I have read many books on NDEs, including the excellent The Handbook of Near-death Experiences: Thirty Years of Investigation. Consciousness Beyond Life is the best I have read to date. This is not only because of the rigorous scientific discussion it presents, with a full explanation of the prospective NDE study published in the Lancet in 2001, but also because it dares to explore a bigger and better scientific paradigm than the tired old materialist reductionist views we constantly hear in the media.
The description of the Pam Reynolds NDE story (in 1991) is the clearest I have read; van Lommel brings all the salient details of her brain operation together and demonstrates that Pam Reynold's experience could only have happened during the time when there was no circulation in her brain. (A precise record of the operation by Dr Spetzler and team was kept with the timings of each procedure, and Pam's NDE description is mapped to that.)
By taking seriously the reports of NDEs experienced by his patients and by people such as Pam Reynolds, van Lommel found he was compelled to look for new answers to the "problem" of consciousness in other areas of science. NDEs pose serious questions for health practitioners and challenge all of us to question the notion that consciousness is generated by the brain. This book provides a fascinating journey through centuries of scientific and cultural literature with a life-affirming hypothesis at its core: our consciousness cannot die, no matter what becomes of our bodies.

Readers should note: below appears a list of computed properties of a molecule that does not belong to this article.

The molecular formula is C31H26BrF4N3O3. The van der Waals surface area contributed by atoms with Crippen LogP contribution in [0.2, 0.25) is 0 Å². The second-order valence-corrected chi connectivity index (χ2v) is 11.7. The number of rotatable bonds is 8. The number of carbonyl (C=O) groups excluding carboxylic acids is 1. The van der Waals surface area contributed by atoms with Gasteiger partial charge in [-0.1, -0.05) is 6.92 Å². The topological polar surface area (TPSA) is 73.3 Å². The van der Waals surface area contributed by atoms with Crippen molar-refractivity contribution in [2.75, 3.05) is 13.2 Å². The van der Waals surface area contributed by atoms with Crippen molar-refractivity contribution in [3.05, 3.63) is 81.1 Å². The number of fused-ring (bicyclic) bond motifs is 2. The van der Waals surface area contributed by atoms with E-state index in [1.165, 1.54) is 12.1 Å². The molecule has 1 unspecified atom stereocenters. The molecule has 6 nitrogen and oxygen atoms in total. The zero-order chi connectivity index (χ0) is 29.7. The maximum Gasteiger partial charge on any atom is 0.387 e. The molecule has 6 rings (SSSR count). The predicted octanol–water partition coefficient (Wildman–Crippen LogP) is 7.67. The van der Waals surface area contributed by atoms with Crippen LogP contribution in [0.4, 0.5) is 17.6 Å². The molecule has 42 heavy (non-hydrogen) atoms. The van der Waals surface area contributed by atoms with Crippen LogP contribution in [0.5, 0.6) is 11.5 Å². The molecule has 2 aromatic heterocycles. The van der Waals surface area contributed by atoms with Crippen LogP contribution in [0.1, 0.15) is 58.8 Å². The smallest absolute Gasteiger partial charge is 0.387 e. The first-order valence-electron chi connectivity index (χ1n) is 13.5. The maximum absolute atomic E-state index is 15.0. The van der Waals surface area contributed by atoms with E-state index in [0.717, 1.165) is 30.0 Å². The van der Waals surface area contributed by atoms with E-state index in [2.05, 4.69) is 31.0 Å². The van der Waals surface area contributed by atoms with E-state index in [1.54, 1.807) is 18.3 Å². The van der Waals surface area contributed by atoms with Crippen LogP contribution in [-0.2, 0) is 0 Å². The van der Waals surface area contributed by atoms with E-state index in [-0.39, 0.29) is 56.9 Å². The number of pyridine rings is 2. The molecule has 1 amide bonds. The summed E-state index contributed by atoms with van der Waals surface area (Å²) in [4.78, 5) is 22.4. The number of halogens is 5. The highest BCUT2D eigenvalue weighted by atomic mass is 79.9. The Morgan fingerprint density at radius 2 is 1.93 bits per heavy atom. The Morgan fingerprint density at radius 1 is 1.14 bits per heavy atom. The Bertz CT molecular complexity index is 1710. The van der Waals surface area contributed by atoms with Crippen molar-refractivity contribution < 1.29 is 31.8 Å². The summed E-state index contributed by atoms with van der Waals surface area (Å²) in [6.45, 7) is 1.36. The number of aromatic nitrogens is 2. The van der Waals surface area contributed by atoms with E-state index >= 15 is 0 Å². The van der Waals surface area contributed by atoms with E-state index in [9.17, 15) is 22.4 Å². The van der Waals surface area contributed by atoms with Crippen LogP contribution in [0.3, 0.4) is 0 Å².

I was surprised by the sheer scope of the research presented - cardiology, physiology, neuroscience, genetics, medical ethics, philosophy, quantum mechanics, string theory - and all very clearly explained for the lay reader. Such care has been taken throughout to ground the concepts as they are developed and to summarise the arguments, with numbered references and a helpful glossary and bibliography. I'm especially grateful for the references to and quotations from many writers I have yet to discover, such as Frederik van Eeden, Henri Stapp, Dag Hammarskjoeld, and Marie de Hennezel. This is science writing for the public at its best.